Like a well-stocked medicine cabinet, the United States Code contains statutes Congress originally prescribed to address yesterday’s issues. As new challenges arise, it can be tempting to search the cabinet for older remedies. But care must be taken to ensure that they are not used to address ailments too different from Congress’ original purpose.
Perhaps no better recent example exists than the civil penalties provision of the Financial Institutions Reform, Recovery, and Enforcement Act (FIRREA). Enacted in 1989 in response to the savings and loan crisis—but hardly used in the two decades that followed—FIRREA today serves as the Department of Justice’s (DOJ) remedy of choice to investigate and prosecute cases arising out of the recent financial crisis. The statute’s main ingredients reveal why: a broad scope without the limitations of other statutory schemes (most especially, the federal securities laws), a reduced burden of proof, tough civil penalty provisions, broad investigative authority, incentivizing whistleblower provisions, and a generous 10-year statute of limitations.
FIRREA is an attractive enforcement tool that gives the government great flexibility. Its resurrection, however, may bring unintended consequences for government as a whole.
A close look at FIRREA and the sparse, though significant, case law interpreting it reveals a statutory scheme that DOJ is sure to continue to rely upon as part of any final push to bring headline-grabbing cases arising out of yesterday’s financial crisis. Having glimpsed the unexpected power of this old weapon, DOJ can also be expected to employ FIRREA in other settings. Defining sensible outer limits on FIRREA’s reach is today’s challenge.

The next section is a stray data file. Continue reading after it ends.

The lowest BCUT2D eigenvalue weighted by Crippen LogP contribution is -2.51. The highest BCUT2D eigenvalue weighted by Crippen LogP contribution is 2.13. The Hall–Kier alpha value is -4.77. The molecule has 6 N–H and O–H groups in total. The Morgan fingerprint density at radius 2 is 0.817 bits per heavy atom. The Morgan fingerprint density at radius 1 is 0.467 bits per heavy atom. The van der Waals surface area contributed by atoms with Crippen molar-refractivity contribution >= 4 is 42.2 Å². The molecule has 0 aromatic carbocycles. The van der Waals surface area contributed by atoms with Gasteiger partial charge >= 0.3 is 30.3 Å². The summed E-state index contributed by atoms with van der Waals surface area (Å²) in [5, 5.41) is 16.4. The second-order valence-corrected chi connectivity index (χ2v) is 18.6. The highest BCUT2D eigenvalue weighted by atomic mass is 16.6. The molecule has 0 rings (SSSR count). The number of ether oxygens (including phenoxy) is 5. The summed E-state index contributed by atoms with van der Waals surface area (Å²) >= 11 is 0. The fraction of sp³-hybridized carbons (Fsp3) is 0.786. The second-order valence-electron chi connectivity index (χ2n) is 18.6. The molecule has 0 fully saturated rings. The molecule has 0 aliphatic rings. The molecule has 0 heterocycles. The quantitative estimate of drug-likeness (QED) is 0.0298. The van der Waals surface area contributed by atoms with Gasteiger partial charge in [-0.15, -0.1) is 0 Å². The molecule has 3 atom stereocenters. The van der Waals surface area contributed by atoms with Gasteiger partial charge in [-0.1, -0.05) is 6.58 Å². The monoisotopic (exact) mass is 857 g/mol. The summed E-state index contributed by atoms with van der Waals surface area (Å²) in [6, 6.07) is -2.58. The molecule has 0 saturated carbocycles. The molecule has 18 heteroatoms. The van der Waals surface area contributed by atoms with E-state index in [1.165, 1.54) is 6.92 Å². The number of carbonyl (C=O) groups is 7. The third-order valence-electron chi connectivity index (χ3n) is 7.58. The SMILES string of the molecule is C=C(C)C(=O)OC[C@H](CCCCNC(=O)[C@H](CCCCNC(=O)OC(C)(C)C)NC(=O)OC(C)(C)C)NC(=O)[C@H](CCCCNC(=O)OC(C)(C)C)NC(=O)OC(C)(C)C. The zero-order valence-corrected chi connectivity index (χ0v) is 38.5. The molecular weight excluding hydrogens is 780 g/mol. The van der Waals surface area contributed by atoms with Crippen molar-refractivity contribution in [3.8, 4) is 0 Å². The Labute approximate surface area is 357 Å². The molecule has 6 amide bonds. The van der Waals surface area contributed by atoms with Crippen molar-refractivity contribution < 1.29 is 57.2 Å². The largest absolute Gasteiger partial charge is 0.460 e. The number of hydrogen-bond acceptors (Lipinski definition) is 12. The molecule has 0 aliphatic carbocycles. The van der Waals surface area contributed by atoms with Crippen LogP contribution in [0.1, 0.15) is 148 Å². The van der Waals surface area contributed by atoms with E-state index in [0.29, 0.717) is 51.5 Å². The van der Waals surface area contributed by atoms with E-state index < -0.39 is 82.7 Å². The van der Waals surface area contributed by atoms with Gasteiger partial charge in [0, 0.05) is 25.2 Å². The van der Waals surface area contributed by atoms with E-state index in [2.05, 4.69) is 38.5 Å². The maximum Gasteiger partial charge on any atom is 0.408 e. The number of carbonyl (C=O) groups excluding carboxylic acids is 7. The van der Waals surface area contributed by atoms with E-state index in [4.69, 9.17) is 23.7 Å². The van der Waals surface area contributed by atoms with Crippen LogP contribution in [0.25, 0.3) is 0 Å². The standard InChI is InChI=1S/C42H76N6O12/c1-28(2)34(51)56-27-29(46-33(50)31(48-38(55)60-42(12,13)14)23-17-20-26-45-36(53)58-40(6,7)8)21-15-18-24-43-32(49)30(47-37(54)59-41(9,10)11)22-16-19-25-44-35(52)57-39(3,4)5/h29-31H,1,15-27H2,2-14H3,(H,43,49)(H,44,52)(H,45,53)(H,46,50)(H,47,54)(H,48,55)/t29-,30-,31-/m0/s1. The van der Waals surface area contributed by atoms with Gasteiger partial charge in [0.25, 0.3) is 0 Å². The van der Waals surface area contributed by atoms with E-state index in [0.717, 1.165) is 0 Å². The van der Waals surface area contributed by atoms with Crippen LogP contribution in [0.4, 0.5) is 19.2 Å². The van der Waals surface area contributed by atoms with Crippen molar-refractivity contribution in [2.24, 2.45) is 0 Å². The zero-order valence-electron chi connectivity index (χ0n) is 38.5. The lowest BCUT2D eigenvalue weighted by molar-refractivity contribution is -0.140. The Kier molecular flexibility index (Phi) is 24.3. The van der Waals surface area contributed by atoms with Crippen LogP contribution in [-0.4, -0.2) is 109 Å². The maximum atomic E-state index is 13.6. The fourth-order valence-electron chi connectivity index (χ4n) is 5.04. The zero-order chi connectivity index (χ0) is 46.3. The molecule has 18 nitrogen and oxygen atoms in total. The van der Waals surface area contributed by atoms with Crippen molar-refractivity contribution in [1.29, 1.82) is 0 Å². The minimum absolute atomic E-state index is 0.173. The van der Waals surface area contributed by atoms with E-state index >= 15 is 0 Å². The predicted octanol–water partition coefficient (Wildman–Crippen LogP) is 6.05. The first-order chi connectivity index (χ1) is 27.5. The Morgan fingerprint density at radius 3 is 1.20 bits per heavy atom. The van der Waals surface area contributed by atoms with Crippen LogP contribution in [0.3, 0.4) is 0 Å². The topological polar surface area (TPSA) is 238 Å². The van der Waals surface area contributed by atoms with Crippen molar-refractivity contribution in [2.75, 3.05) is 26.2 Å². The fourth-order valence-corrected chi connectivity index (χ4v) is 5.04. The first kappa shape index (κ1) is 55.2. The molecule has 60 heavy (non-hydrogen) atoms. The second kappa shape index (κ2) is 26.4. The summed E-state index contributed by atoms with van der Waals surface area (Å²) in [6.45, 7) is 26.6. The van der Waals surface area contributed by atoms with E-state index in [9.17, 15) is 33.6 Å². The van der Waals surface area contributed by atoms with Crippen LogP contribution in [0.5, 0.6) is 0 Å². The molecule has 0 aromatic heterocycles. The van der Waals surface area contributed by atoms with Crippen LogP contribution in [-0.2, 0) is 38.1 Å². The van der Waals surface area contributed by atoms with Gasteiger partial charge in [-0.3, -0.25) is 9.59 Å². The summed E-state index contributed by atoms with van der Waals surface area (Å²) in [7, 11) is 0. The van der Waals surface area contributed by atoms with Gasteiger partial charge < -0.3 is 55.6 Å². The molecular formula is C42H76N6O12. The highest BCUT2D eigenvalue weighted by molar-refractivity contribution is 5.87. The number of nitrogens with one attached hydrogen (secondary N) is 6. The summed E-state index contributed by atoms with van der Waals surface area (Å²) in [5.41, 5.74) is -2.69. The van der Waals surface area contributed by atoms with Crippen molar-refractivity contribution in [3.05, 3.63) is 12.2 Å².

The FIRREA Revival, Dredging Up Solutions to the Financial Crisis describes the parameters of FIRREA’s civil penalties provision. The report reviews some of the recent enforcement actions that have been filed using FIRREA and highlights the key holdings that have come out of those cases. Additionally, different trends to watch for as DOJ expands its use of FIRREA are identified.
FIRREA spent two decades at the back of the medicine cabinet. It is now on the countertop with its lid off, and it is being used regularly and aggressively by DOJ to challenge conduct arising from the recent financial crisis. Important questions, however, remain about the statute’s scope and meaning.
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